Introduction Top


The burden of road traffic injuries (RTI) is of global significance hence the role of prompt and accurate radiodiagnosis in the delivery of optimal care for trauma victims cannot be overemphasized. According to the World Health Organization; about 1.2 million people die, 50 million are injured yearly,[1] and a disproportionate burden of this injury is currently and will continue to be borne by low- and middle-income countries.[1],[2] Motorcycles have become a popular means of transportation for both personal and commercial purposes in Nigeria [3],[4] with a resultant rise in motorcycle crashes contributing to overall morbidity and mortality from RTI.[5],[6]

Trauma is one of the key clinical indications for radiological investigations; imaging findings influence the choice of medical intervention and prognosis determination. This study highlights the pattern of radiological imaging utilization and spectrum of radiological findings among adults presenting with motorcycle-related injuries (MCRI) in a tertiary healthcare facility in the South-Western Nigeria.


  Patients and Methods Top


A cross-sectional descriptive study was carried out prospectively between August 2011 and July 2012 in a tertiary health facility in the South-Western Nigeria.

Approval for the study protocol was obtained from the Hospital Ethics and Research Committee. MCRI was defined as an injury that occurs during a motorcycle crash in which the victim was either on a motorcycle as a rider or pillion passenger or was a pedestrian knocked down by a motorcycle. The study population included 150 adult patients presenting with MCRI, who had radiological investigations done at the radiology department. Victims of RTI from nonmotorcycle-related causes were excluded from the study. The imaging modalities utilized include plain radiography, computed tomography (CT), ultrasonography, and magnetic resonance imaging (MRI). The images were reviewed by Radiologists and findings were documented. Statistical Package for Social Sciences (SPSS) for windows version 16.0 (Chicago, USA SPSS Inc.,) was used to analyze the data.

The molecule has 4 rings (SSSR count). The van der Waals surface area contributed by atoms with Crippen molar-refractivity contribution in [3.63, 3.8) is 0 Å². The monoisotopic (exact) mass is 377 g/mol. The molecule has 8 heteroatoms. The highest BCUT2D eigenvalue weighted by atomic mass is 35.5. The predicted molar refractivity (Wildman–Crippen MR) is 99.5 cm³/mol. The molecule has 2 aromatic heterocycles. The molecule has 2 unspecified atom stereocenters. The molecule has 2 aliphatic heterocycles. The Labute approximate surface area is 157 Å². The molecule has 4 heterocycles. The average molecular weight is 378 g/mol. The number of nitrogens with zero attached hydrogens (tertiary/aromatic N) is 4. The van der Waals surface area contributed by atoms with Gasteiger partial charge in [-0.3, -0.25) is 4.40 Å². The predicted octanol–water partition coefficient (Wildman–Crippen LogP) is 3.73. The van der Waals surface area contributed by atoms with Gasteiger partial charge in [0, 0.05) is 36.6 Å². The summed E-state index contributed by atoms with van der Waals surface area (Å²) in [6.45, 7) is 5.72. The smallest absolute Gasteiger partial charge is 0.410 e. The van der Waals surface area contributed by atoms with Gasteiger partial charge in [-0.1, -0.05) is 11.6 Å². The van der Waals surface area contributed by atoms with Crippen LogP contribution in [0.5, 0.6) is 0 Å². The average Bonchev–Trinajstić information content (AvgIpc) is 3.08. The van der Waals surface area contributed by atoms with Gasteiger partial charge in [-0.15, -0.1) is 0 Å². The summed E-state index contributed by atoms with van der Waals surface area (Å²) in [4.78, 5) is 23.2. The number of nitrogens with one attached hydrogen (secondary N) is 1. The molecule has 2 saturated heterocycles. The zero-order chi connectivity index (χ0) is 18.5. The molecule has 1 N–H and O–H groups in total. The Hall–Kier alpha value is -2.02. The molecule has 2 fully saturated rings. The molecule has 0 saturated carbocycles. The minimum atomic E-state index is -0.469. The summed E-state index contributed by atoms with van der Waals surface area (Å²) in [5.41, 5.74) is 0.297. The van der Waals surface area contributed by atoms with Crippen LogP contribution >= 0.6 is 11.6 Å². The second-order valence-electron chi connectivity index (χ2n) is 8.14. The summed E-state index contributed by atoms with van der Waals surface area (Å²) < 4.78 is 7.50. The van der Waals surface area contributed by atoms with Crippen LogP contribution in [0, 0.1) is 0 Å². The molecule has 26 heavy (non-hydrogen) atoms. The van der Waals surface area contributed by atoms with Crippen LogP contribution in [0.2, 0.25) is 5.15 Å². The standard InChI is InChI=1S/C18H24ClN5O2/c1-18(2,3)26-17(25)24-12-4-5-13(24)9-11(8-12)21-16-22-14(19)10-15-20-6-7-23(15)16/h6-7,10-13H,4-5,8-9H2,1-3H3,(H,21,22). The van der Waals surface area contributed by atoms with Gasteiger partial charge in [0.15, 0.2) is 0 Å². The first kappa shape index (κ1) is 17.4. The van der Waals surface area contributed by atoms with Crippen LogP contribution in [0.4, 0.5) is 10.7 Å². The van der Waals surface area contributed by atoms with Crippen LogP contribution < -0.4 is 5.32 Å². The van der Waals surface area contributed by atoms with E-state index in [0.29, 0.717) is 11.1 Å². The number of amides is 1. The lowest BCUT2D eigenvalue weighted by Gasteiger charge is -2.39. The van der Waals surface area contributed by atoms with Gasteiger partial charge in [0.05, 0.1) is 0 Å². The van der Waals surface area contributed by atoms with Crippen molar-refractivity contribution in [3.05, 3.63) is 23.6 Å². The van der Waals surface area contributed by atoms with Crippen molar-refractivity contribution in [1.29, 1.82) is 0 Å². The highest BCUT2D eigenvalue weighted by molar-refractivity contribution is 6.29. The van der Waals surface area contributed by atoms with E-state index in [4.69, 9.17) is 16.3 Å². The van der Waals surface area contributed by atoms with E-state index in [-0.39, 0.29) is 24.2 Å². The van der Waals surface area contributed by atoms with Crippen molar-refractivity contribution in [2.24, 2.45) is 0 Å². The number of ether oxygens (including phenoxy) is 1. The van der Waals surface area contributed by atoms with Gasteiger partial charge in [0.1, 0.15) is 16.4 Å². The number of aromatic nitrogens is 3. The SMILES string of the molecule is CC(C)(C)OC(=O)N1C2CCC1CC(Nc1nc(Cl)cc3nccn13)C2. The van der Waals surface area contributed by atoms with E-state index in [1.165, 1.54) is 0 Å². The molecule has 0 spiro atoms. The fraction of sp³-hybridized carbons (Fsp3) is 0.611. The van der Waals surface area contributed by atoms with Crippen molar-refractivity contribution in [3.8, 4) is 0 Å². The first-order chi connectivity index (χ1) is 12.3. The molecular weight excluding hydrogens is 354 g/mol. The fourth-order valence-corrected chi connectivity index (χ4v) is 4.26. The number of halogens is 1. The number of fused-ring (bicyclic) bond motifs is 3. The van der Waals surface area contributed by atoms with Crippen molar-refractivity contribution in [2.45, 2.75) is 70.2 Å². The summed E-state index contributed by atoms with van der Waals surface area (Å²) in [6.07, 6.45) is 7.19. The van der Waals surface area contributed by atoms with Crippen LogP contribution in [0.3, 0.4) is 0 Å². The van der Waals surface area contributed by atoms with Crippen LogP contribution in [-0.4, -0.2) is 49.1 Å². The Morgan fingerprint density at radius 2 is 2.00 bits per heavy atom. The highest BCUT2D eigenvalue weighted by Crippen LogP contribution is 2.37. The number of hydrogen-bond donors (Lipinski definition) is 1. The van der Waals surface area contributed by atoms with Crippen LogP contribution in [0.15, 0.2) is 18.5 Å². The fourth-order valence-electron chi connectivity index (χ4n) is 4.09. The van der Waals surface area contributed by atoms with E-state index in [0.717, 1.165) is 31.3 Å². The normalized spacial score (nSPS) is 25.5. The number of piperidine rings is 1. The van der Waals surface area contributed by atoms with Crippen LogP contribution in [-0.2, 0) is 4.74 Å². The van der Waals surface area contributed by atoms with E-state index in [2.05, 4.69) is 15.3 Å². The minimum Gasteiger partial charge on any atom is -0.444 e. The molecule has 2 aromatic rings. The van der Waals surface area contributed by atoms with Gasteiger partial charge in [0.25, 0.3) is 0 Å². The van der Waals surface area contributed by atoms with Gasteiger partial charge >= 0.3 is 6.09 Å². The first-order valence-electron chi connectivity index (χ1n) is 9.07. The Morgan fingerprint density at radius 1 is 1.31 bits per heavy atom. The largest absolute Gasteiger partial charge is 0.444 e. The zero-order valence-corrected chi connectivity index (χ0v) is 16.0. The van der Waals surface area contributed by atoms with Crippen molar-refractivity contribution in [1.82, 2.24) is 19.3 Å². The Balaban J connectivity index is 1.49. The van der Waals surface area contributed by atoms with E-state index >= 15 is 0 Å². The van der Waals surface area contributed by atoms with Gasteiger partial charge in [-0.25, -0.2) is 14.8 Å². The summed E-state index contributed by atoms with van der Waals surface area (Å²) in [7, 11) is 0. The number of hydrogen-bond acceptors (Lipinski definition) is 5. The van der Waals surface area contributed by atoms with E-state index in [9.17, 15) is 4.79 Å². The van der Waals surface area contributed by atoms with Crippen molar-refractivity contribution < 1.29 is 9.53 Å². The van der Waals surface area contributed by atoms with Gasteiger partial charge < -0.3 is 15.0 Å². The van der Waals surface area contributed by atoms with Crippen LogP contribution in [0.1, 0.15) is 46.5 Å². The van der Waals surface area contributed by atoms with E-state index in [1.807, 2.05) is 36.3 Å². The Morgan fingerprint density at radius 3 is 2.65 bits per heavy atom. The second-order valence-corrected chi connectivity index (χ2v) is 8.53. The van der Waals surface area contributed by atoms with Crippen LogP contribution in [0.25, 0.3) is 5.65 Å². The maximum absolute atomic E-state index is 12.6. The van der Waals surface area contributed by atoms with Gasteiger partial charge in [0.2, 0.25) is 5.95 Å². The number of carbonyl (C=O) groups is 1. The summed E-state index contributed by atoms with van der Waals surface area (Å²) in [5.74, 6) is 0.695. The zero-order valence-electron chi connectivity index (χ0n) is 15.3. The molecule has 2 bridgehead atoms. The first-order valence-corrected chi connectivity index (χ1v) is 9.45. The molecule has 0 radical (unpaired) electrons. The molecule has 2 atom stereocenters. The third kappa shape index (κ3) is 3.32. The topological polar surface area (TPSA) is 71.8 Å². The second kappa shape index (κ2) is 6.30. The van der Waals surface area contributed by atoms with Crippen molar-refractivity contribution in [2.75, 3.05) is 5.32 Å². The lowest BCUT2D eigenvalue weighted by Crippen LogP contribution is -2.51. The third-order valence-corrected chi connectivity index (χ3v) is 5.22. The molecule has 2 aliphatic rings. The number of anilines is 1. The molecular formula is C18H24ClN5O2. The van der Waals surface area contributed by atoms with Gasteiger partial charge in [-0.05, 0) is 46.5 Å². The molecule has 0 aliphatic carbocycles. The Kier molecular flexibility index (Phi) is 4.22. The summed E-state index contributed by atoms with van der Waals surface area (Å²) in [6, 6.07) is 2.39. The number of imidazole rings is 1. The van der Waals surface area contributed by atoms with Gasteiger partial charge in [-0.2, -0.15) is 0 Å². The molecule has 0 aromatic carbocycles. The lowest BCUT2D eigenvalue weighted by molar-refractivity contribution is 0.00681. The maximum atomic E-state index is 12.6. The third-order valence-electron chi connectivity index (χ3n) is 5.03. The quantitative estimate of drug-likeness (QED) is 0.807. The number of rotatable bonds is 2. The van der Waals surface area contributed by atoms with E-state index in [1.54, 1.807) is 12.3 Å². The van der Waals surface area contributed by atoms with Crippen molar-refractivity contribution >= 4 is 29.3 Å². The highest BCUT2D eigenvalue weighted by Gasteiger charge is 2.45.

Results Top


Of the 150 patients recruited into the study, 119 (79.3%) were males while 31 (20.7%) were females. The age range of the study population was 18–93 years with a mean age of 41.22 ± 36.10 years. Motorcycle riders were 74 (49.3%), passengers 55 (36.7%), and pedestrians 21 (14%). Multiple injuries were found in 52 (34.7%) patients while the remaining 98 (65.3%) patients had injuries localized to a particular region of the body.

The limbs were the most imaged site in the body. Plain radiography was the most utilized radiological investigation while MRI was the least utilized [Table 1].
Table 1: Imaged body sites and radiological investigations utilized by study population

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Plain radiography was used for imaging of patients with suspected limb fractures, chest injuries, head and maxillofacial injuries, and pelvic and spinal injuries. Some patients with moderate to severe head injuries also had cervical spine radiographs taken as part of the routine trauma imaging series. Findings on the skull, cervical spine, and chest radiographs are summarized in [Table 2].